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Walker Evans, Pabst Blue Ribbon Sign, Chicago

Walker Evans Pabst Blue Ribbon Sign, Chicago, 1946

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$USD 5,000

One of the last works available by this artist

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The artwork is available for pickup from the gallery in New York, United States


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Walker Evans, Pabst Blue Ribbon Sign, Chicago
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Informations about this artwork
  • Medium

    Photography : argentic edition

  • Dimensions cm | inch

    11.75 x 10.44 inch

  • Support

    Photography on argentic paper

  • Framing

    Not framed

  • Type

    Numbered and limited to 75 copies
    1 remaining copy

  • Authenticity

    Work sold with an invoice from the gallery
    and a certificate of authenticity

  • Signature

    Signed artwork

  • Offered by the gallery

    99Prints
    New York - United States

  • About the artwork

    Artwork sold in perfect condition

    A silver gelatin print c.1978 in an edition 5/75 inscribed in ink on front of print (left margin) with the photographer's blindstamp (lower right margin).

    The work is included in Walker Evans' book "First and Last" (1978), a limited-edition volume released three years after the artist's death in 1975, to mark the 40-year anniversary of Evans’ "American Photographs". Walker Evans' (1903-1975) primary locations are rural settings, roadside stands, cheap cafes, simple bedrooms, and small-town main streets.

    This black and white photograph, Pabst Blue Ribbon sign, Chicago, Illinois, 1946, sheet size is: 11.75" x 10.44" with image size: 9.25" x 7.25" -

    Available through 99Prints in New York City, an art marketplace for the modern collector, offering original photography, art, and works on paper.


    Artist's Bio:

    "Leaving aside the mysteries and the inequities of human talent, brains, taste, and reputations, the matter of art in photography may come down to this: it is the capture and projection of the delights of seeing; it is the defining of observation full and felt." - Walker Evans

    Born in St. Louis, Missouri, Evans was interested in painting as a child. He spent a year at Williams College, and then quit school to move to New York City. He worked at bookstores and the New York Public Library. Inspired by the works of T.S. Eliot, D.H Lawrence, and James Joyce, Evans focus was on becoming a writer. In 1927 He spent a year in Paris writing short stories and nonfiction essays. When he returned to the US, Evans turned to his camera and brought literature, lyricism, irony, and storytelling to his photography.
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Walker Evans

United States Born in: 1903 Famous artist

Walker Evans was an American photographer born in Missouri on 3 November 1903. 

As a child, he already showed an interest in art; painting, collecting postcards and practicing photography with his family and friends as his subjects. After dropping out of college, he worked in New York's Public Library, then spent a year in Paris with the aim of becoming a writer, before returning to the Big Apple to work for a stockbroker until 1929. It was during his time as a clerk that he began practicing photography, and his work was greatly influenced by his love of literature; of lyricism, a narrative and irony. Later in his life he would move back to literature again, as he wrote accompanying essays to his articles and photographic projects.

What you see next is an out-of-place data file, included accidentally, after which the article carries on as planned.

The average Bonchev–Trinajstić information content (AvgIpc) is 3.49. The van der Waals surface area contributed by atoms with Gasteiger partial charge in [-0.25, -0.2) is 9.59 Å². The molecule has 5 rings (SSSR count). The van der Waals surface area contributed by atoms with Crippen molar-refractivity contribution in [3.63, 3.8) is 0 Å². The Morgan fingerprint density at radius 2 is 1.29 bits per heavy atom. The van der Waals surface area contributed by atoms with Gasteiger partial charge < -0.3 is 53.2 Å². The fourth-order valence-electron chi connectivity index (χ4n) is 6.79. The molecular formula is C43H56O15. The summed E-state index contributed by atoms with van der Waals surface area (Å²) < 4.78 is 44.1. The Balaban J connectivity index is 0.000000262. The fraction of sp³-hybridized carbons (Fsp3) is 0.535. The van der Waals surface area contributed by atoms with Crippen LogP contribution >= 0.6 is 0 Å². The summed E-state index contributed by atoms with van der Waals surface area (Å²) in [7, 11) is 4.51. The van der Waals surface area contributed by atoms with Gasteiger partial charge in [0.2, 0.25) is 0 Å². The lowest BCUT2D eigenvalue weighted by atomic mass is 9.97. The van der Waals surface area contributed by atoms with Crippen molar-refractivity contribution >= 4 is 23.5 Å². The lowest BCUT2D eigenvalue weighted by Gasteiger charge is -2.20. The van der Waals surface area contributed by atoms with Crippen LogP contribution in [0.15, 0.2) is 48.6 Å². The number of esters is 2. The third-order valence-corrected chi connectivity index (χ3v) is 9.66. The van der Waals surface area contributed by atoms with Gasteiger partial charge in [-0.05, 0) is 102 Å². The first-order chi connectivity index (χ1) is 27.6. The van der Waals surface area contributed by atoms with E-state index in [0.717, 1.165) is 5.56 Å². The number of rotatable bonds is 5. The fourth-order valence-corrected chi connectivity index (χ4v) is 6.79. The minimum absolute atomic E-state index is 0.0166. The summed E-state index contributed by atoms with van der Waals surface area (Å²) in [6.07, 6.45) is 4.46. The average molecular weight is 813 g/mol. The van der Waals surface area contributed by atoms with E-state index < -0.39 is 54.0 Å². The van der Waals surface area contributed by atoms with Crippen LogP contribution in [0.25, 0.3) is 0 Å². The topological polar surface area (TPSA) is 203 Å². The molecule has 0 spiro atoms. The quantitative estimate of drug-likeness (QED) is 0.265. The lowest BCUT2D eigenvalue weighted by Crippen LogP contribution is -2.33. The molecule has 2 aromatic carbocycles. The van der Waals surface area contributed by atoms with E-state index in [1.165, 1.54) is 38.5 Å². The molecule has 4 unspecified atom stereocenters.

One of his earliest assignments in 1933 covered the Cuban dictator Gerardo Machado, and while documenting the experiences of citizens there he met Ernest Hemingway. During the Depression era in 1935, Evans started working for the Resettlement Administration and the Farm Security Administration as a photographer for government-built communities, documenting pictures which greatly contributed to the visual history of the Great Depression. His work on Let Us Now Praise Famous Men is considered by many to be the most iconic photos in Evans' career, as well as the Depression era itself. With three rural tenant farming families as his subjects, he provided a moving, honest and intimate insight into those living in poverty during the Great Depression for Fortune magazine.

In 1938 Walker Evans: American Photographs was the first ever exhibition dedicated to one photographer at the Museum of Modern Art in New York. The artist then went on to capture his Subway Portraits series of photographs on the New York Subway from a camera strapped to his chest under his coat, unbeknownst to his subjects.

Evans is considered the forerunner of the documentary tradition in American photography, and, with a career spanning forty years, he provided a visual catalogue of US history from the 1920s to the 70s. His black and white photographies dwell on ordinary subjects, with a striking realism and spectator's perspective. In his early photographs he used a large-format 8×10-inch view camera, while he later used a Polaroid SX-70, which was easier for the 70-year old artist to handle. He continued to work up until his death in 1975.

Much of Evans' work can be found in permanent collections of museums such as the Met, MoMA, the J. Paul Getty Museum. The artist has also been the subject of major retrospectives at MoMA and the Centre Pompidou in Paris.

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Walker Evans, Pabst Blue Ribbon Sign, Chicago
Walker Evans, Pabst Blue Ribbon Sign, Chicago Walker Evans, Pabst Blue Ribbon Sign, Chicago Walker Evans, Pabst Blue Ribbon Sign, Chicago Walker Evans, Pabst Blue Ribbon Sign, Chicago Walker Evans, Pabst Blue Ribbon Sign, Chicago